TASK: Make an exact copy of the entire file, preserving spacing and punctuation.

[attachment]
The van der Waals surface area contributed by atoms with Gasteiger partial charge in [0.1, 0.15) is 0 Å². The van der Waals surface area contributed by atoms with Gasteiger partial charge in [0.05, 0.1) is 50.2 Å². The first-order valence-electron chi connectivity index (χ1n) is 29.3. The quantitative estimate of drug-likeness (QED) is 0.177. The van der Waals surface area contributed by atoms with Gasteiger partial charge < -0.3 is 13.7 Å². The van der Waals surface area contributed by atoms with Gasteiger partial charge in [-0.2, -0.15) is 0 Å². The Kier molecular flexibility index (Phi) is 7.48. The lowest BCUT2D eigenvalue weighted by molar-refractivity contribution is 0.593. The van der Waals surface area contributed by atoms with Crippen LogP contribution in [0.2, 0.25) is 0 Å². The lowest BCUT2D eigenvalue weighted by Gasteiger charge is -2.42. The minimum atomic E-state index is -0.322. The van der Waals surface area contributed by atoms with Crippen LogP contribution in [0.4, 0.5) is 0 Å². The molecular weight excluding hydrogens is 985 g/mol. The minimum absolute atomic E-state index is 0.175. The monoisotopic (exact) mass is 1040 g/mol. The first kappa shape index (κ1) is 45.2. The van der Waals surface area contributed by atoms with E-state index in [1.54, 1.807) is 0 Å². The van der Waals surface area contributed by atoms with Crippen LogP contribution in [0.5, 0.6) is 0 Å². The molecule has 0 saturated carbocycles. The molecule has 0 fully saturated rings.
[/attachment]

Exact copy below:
The van der Waals surface area contributed by atoms with Gasteiger partial charge in [0.1, 0.15) is 0 Å². The van der Waals surface area contributed by atoms with Gasteiger partial charge in [0.05, 0.1) is 50.2 Å². The first-order valence-electron chi connectivity index (χ1n) is 29.3. The quantitative estimate of drug-likeness (QED) is 0.177. The van der Waals surface area contributed by atoms with Gasteiger partial charge < -0.3 is 13.7 Å². The van der Waals surface area contributed by atoms with Gasteiger partial charge in [-0.2, -0.15) is 0 Å². The Kier molecular flexibility index (Phi) is 7.48. The lowest BCUT2D eigenvalue weighted by molar-refractivity contribution is 0.593. The van der Waals surface area contributed by atoms with Crippen LogP contribution in [0.2, 0.25) is 0 Å². The lowest BCUT2D eigenvalue weighted by Gasteiger charge is -2.42. The minimum atomic E-state index is -0.322. The van der Waals surface area contributed by atoms with Crippen LogP contribution in [0.4, 0.5) is 0 Å². The molecular weight excluding hydrogens is 985 g/mol. The minimum absolute atomic E-state index is 0.175. The monoisotopic (exact) mass is 1040 g/mol. The first kappa shape index (κ1) is 45.2. The van der Waals surface area contributed by atoms with E-state index in [1.54, 1.807) is 0 Å². The van der Waals surface area contributed by atoms with Crippen LogP contribution in [0.5, 0.6) is 0 Å². The molecule has 0 saturated carbocycles. The molecule has 0 fully saturated rings.